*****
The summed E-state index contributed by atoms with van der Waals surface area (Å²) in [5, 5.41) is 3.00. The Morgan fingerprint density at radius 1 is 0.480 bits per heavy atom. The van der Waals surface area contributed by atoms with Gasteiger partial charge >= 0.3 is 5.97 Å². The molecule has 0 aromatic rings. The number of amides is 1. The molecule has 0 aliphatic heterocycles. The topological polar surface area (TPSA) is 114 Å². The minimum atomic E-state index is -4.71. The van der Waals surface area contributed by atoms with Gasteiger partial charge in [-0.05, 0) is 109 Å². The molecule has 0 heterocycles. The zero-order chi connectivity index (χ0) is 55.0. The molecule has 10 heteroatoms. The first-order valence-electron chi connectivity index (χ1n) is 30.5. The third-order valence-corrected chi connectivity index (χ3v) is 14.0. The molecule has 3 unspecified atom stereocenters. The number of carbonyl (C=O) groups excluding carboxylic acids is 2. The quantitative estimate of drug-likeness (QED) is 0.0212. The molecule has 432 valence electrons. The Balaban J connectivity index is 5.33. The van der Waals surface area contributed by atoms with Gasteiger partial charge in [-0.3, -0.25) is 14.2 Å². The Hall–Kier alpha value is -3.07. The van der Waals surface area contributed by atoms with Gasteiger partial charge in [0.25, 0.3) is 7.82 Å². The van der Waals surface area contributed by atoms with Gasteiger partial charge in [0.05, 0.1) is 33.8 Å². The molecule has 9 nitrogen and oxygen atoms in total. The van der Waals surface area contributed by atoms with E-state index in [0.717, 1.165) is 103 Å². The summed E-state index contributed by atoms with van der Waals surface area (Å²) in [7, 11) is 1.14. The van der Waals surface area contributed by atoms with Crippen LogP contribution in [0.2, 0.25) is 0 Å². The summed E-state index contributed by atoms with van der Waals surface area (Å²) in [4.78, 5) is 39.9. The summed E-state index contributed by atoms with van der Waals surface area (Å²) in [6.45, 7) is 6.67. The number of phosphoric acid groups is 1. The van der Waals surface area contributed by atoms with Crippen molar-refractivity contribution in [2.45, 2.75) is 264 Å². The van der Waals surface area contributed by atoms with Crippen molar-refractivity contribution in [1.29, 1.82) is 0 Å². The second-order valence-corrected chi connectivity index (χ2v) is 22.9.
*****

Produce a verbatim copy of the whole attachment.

The summed E-state index contributed by atoms with van der Waals surface area (Å²) in [5, 5.41) is 3.00. The Morgan fingerprint density at radius 1 is 0.480 bits per heavy atom. The van der Waals surface area contributed by atoms with Gasteiger partial charge >= 0.3 is 5.97 Å². The molecule has 0 aromatic rings. The number of amides is 1. The molecule has 0 aliphatic heterocycles. The topological polar surface area (TPSA) is 114 Å². The minimum atomic E-state index is -4.71. The van der Waals surface area contributed by atoms with Gasteiger partial charge in [-0.05, 0) is 109 Å². The molecule has 0 heterocycles. The zero-order chi connectivity index (χ0) is 55.0. The molecule has 10 heteroatoms. The first-order valence-electron chi connectivity index (χ1n) is 30.5. The third-order valence-corrected chi connectivity index (χ3v) is 14.0. The molecule has 3 unspecified atom stereocenters. The number of carbonyl (C=O) groups excluding carboxylic acids is 2. The quantitative estimate of drug-likeness (QED) is 0.0212. The molecule has 432 valence electrons. The Balaban J connectivity index is 5.33. The van der Waals surface area contributed by atoms with Gasteiger partial charge in [-0.3, -0.25) is 14.2 Å². The Hall–Kier alpha value is -3.07. The van der Waals surface area contributed by atoms with Gasteiger partial charge in [0.25, 0.3) is 7.82 Å². The van der Waals surface area contributed by atoms with Gasteiger partial charge in [0.05, 0.1) is 33.8 Å². The molecule has 9 nitrogen and oxygen atoms in total. The van der Waals surface area contributed by atoms with E-state index in [0.717, 1.165) is 103 Å². The summed E-state index contributed by atoms with van der Waals surface area (Å²) in [7, 11) is 1.14. The van der Waals surface area contributed by atoms with Crippen LogP contribution in [0.2, 0.25) is 0 Å². The summed E-state index contributed by atoms with van der Waals surface area (Å²) in [4.78, 5) is 39.9. The summed E-state index contributed by atoms with van der Waals surface area (Å²) in [6.45, 7) is 6.67. The number of phosphoric acid groups is 1. The van der Waals surface area contributed by atoms with Crippen molar-refractivity contribution in [2.45, 2.75) is 264 Å². The van der Waals surface area contributed by atoms with Crippen molar-refractivity contribution in [1.29, 1.82) is 0 Å². The second-order valence-corrected chi connectivity index (χ2v) is 22.9.